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Online advertising

Online advertising, also called online marketing or Internet advertising or web advertising, is a form of marketing and advertising which uses the Internet to deliver promotional marketing messages to consumers. Many consumers find online advertising disruptive and have increasingly turned to ad blocking for a variety of reasons. When software is used to do the purchasing, it is known as programmatic advertising. Online advertising includes email marketing, search engine marketing (SEM), social media marketing, many types of display advertising (including web banner advertising), and mobile advertising. Like other advertising media, online advertising frequently involves a publisher, who integrates advertisements into its online content, and an advertiser, who provides the advertisements to be displayed on the publisher's content. Other potential participants include advertising agencies who help generate and place the ad copy, an ad server which technologically delivers the ad and tracks statistics, and advertising affiliates who do independent promotional work for the advertiser. In 2016, Internet advertising revenues in the United States surpassed those of cable television and broadcast television.:14 In 2017, Internet advertising revenues in the United States totaled $83.0 billion, a 14% increase over the $72.50 billion in revenues in 2016. Many common online advertising practices are controversial and, as a result, have been increasingly subject to regulation. Online ad revenues also may not adequately replace other publishers' revenue streams. Declining ad revenue has led some publishers to place their content behind paywalls. In early days of the Internet, online advertising was mostly prohibited. For example, two of the predecessor networks to the Internet, ARPANET and NSFNet, had 'acceptable use policies' that banned network 'use for commercial activities by for-profit institutions'. The NSFNet began phasing out its commercial use ban in 1991. The first widely publicized example of online advertising was conducted via electronic mail. On 3 May 1978, a marketer from DEC (Digital Equipment Corporation), Gary Thuerk, sent an email to most of the ARPANET's American west coast users, advertising an open house for a new model of a DEC computer. Despite the prevailing acceptable use policies, electronic mail marketing rapidly expanded and eventually became known as 'spam.' The first known large-scale non-commercial spam message was sent on 18 January 1994 by an Andrews University system administrator, by cross-posting a religious message to all USENET newsgroups. In January 1994 Mark Eberra started the first email marketing company for opt in email list under the domain He also started the Direct Email Marketing Association to help stop unwanted email and prevent spam.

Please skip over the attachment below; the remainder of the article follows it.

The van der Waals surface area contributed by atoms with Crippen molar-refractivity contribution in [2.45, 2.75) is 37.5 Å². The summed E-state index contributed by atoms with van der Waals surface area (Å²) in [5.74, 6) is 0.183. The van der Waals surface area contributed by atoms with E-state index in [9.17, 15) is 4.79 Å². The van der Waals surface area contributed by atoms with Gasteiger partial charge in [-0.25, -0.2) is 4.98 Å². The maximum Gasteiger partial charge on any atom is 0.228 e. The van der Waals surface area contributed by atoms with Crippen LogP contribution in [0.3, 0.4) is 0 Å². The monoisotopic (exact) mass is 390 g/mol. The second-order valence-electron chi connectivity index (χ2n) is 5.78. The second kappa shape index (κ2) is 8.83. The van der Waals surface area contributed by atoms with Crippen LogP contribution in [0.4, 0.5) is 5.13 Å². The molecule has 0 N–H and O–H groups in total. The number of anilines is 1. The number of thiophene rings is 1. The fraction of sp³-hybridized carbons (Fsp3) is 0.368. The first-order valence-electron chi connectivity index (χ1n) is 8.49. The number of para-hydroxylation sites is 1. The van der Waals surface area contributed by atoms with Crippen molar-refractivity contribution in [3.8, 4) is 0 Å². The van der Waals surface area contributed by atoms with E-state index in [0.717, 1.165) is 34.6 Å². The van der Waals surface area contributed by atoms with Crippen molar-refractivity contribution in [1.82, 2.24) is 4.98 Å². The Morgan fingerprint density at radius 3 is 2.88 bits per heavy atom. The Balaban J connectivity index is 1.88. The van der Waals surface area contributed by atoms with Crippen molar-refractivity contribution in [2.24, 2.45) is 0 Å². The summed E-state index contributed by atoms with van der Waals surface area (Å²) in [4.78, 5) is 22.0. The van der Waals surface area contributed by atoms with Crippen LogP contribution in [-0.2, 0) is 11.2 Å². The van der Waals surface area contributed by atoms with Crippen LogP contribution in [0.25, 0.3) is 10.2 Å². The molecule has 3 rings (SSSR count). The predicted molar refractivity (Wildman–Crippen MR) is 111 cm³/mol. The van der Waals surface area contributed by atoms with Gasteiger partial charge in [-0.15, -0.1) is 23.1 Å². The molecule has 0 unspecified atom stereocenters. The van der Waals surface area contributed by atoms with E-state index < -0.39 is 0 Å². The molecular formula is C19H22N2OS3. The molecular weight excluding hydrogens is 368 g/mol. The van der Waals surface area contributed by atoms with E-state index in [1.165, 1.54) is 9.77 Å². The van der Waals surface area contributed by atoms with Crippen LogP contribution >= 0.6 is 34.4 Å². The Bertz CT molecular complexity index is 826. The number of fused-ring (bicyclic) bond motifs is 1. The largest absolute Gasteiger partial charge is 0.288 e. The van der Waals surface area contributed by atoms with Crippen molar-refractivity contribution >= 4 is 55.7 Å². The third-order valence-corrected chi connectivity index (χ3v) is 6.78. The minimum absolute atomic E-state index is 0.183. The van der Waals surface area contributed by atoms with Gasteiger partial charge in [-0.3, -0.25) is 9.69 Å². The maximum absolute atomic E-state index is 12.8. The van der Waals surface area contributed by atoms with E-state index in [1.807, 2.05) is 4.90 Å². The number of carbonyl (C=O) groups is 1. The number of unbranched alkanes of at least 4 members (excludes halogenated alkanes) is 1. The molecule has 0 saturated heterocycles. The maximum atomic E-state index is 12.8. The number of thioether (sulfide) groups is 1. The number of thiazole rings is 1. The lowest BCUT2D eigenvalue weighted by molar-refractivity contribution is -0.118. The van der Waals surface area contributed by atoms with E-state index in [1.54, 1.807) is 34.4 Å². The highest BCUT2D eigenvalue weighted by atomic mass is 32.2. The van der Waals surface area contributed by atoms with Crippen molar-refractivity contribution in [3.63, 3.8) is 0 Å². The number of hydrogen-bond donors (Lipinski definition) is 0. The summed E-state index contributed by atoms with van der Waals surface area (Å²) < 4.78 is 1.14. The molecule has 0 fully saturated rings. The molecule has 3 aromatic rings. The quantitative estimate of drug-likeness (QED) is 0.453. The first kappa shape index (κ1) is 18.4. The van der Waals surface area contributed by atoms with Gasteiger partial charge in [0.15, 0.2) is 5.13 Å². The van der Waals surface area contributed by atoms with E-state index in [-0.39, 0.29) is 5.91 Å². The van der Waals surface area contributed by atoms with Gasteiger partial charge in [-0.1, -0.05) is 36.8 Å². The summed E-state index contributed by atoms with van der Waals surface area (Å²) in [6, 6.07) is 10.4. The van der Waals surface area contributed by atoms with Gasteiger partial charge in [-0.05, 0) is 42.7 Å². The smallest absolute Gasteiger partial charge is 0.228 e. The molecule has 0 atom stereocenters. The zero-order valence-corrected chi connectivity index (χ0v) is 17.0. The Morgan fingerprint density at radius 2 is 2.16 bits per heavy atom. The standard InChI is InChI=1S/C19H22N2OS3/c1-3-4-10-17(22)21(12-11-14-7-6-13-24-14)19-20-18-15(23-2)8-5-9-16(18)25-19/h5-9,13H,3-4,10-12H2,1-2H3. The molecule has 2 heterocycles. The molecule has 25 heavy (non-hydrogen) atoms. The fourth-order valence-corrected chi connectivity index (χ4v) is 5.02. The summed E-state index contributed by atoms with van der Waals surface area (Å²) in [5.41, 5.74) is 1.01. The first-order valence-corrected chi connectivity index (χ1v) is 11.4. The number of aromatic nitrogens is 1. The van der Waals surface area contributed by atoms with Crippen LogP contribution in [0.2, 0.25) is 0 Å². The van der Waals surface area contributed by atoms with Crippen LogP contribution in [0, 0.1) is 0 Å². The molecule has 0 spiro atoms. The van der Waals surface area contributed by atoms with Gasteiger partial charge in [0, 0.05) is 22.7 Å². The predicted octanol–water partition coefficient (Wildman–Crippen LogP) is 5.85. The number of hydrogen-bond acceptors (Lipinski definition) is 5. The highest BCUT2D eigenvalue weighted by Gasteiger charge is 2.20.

[ "The Internet", "online behavioral advertising", "Click fraud", "on line advertising", "Purchase funnel", "Keyword advertising" ]
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